“The things the child sees are not just remembered; they form part of his soul.”
Maria Montessori

I’ve shared this quote many times before, and I’m sure I will continue to do so! It’s one I come back to time and again, and for me it underlines my desire to give my daughter a beautiful childhood, a space in which to grow, learn, and flourish.

I think that beauty is underrated as a parenting value. Of course childhood is messy – gloriously so at times, with pasta-smeared faces and muddy knees – but it is also a time when we can begin to foster an appreciation and enjoyment for the beauty and goodness that this world has to offer. If we surround our children with beauty their world – and ours – will simply be more beautiful, and this seed of beauty will nestle it’s way deep into their souls where it can grow over the years. Taking the time to put a fresh flower in our child’s room or to share art with them doesn’t take much effort, but it shows them that they are cherished, respected, and valued.

Creating a beautiful environment for your children doesn’t have to be expensive or complicated. Here are some ideas for bringing beauty into your daily life, whatever those days look like:

  • Plants. Adding a few plants to a room can make such a difference to the look and feel of the space. As a bonus, young children can water the plants as fun practical life work.
  • Fresh flowers or foliage. Ditto. It feels luxurious, but even a small branch from a tree in a vase or a few flowers from the garden can bring so much beauty to a room. We try and buy a bunch of inexpensive fair-trade flowers each week – I’d rather buy flowers and bring my own flask of coffee!
  • Books with beautiful illustrations. Seek out picture books with gorgeous illustrations from the library or for your personal collections. There are so many beautiful fiction and non-fiction books out there, you’ll be spoilt for choice.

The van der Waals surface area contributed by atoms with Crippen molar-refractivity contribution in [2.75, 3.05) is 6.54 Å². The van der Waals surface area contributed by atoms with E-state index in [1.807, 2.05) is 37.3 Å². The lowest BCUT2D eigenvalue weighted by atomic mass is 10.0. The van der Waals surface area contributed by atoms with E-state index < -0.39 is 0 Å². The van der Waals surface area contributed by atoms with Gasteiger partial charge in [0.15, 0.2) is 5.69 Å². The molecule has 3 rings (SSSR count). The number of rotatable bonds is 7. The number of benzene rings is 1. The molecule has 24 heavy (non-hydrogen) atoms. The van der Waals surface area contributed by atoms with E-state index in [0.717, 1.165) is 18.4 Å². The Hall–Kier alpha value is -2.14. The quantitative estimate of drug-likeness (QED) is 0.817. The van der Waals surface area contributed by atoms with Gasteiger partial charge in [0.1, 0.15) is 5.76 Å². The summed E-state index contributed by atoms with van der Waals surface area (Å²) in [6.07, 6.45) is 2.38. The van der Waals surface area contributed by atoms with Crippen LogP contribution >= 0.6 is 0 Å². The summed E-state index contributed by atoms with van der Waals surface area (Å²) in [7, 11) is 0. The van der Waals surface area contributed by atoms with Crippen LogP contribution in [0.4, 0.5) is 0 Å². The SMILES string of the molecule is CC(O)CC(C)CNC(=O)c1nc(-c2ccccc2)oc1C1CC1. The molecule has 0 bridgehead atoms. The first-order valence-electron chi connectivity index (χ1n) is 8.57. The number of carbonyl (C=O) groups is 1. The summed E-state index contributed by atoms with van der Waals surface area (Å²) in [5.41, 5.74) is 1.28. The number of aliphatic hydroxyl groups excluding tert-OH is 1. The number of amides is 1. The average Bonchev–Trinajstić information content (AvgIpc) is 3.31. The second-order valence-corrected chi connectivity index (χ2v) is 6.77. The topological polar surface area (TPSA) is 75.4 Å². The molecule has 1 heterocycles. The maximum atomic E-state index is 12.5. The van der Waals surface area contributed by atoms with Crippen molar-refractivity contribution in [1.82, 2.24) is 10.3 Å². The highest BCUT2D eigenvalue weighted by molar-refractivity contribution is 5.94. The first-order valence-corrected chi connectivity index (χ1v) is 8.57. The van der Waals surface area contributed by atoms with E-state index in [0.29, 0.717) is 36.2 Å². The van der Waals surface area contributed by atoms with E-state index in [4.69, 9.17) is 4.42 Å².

• Poetry. Your children are never too young for poetry, and it has so many benefits for them. Just one poem a day means you’ll have read 365 in a year – tie it into bedtime or breakfast and make a habit of it.
  • Rich language. Use rich language with your children from day one. Teach them beautiful words – ephemeral, mellifluous, lacrimose, translucent, sumptuous. I refuse to believe that young children can learn the names of thirty dinosaurs but cannot learn other rich language.
  • Art. Display art in the home low down where children can see it, read about artists, and visit galleries together. Just like poetry, simple art appreciation can be fitted into your daily rhythm. Here are some thoughts about discussing art with young children. 
  • Time outdoors. You can’t beat nature for beauty. Pots on a balcony, hikes on nature reserves, a trip to the seaside, playing in the local park. Point out the details, the cloud formations, tiny flowers and mosses, or the song of a bird.
  • Music. Not just classical! Introduce your children to the music you love. If you’re feeling stuck, my favourite place to start is with Peter and the Wolf. I tend to put music on first thing in the morning whilst I make coffee, and later in the afternoon.